The debate is on between the demographer and the sociologist over whether new trends in family (non)formation are troubling, indifferent or actually healthy.

Demographer Joel Kotkin, who coined the term "postfamilialism," discussed the demographic shift toward living alone on Minnesota Public Radio earlier this month.

In the other corner is Sociologist Eric Klinenberg, who wrote the recent book "Going Solo." Klinenberg gave an interview in Smithsonian Magazine earlier this month, noting that the numbers would be "quite literally unbelievable were it not for the fact that those rates are even lower than the rates of living alone that we see in comparable European cities."

"Today, there are more than 32 million people living alone — according to the latest census estimates," Klinenberg told Smithsonian, "32.7 million — and that’s about 28 percent of all American households. This is an enormous change. Instead of being most common in the West, it’s now most common in big cities, and it's common in big cities throughout the country. In Seattle, and San Francisco, and Denver, and Philadelphia, and Washington, D.C., and Chicago, there are between 35 and 45 percent of the households have just one person. In Manhattan, where I live, about one of every two households is a one-person household."

Unlike Kotkin, Klinenberg sees the trends as benign, or even positive. The arguments of both men were featured in an in-depth Deseret News article last month.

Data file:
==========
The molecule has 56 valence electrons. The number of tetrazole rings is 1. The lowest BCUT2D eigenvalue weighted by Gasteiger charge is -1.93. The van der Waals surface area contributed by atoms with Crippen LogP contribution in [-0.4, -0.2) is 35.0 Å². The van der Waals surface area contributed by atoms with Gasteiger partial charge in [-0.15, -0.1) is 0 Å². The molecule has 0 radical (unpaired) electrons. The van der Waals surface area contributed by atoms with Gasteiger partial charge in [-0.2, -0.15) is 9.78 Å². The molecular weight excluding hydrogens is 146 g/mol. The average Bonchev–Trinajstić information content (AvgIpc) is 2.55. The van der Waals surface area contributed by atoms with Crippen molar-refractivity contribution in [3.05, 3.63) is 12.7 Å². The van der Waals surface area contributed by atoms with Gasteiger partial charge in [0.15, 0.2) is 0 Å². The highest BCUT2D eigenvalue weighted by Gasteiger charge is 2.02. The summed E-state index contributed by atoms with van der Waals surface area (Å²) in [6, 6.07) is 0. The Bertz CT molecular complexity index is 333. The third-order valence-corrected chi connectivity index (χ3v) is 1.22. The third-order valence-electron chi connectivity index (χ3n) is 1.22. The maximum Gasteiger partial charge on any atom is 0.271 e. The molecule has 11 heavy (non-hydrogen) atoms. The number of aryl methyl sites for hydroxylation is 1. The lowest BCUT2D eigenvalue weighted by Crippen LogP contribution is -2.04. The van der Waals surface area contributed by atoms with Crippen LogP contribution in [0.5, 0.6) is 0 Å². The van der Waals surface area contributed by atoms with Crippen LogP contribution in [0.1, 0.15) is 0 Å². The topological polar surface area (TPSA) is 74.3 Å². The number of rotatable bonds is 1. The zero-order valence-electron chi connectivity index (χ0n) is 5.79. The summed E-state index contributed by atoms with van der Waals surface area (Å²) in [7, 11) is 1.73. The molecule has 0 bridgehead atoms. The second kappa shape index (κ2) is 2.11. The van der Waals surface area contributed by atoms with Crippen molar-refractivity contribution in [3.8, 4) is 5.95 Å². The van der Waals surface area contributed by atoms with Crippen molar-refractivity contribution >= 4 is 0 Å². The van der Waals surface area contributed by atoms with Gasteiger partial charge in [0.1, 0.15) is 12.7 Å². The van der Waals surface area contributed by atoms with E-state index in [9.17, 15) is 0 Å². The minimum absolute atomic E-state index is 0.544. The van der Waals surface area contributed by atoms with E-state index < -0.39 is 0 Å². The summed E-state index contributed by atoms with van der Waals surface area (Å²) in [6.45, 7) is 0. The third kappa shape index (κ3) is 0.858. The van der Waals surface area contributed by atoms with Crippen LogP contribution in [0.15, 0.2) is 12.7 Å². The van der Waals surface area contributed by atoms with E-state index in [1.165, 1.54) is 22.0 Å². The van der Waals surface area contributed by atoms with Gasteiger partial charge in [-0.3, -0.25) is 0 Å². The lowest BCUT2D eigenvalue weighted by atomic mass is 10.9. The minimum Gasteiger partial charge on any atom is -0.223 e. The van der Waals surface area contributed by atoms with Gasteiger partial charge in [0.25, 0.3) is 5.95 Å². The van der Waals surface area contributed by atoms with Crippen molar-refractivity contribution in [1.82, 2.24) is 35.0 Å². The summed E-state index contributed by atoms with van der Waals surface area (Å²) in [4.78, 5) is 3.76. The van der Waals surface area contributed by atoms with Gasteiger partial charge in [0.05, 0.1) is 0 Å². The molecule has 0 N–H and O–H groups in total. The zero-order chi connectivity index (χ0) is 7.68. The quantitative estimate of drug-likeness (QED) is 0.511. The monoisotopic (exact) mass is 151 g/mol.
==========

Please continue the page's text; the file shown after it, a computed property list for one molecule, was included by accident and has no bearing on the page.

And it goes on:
Earlier this week, Kotkin expanded on his critique of postfamilialism in the Daily Beast, arguing that behavior that seems optimal for a given individual can be highly destructive to society.

Part of Kotkin's argument is economic. "As younger Americans individually eschew families of their own, they are contributing to the ever-growing imbalance between older retirees — basically their parents — and working-age Americans, potentially propelling both into a spiral of soaring entitlement costs and diminished economic vigor and creating a culture marked by hyperindividualism and dependence on the state as the family unit erodes," he wrote in the Daily Beast.

Kotin's argument in the MPR debate went beyond economics. He argued that there are vital traditions and human understandings that are passed on only through families.

He also argued that family connections stretch people in ways that they tend to avoid when living alone. “One of the interesting things about families is that you don’t get to choose your family. You’re kind of stuck with them. And so very often you end up working with and being concerned with people who in your other guises you would never have anything to do with," Kotkin said.

Eric Schulzke writes on national politics for the Deseret News. He can be contacted at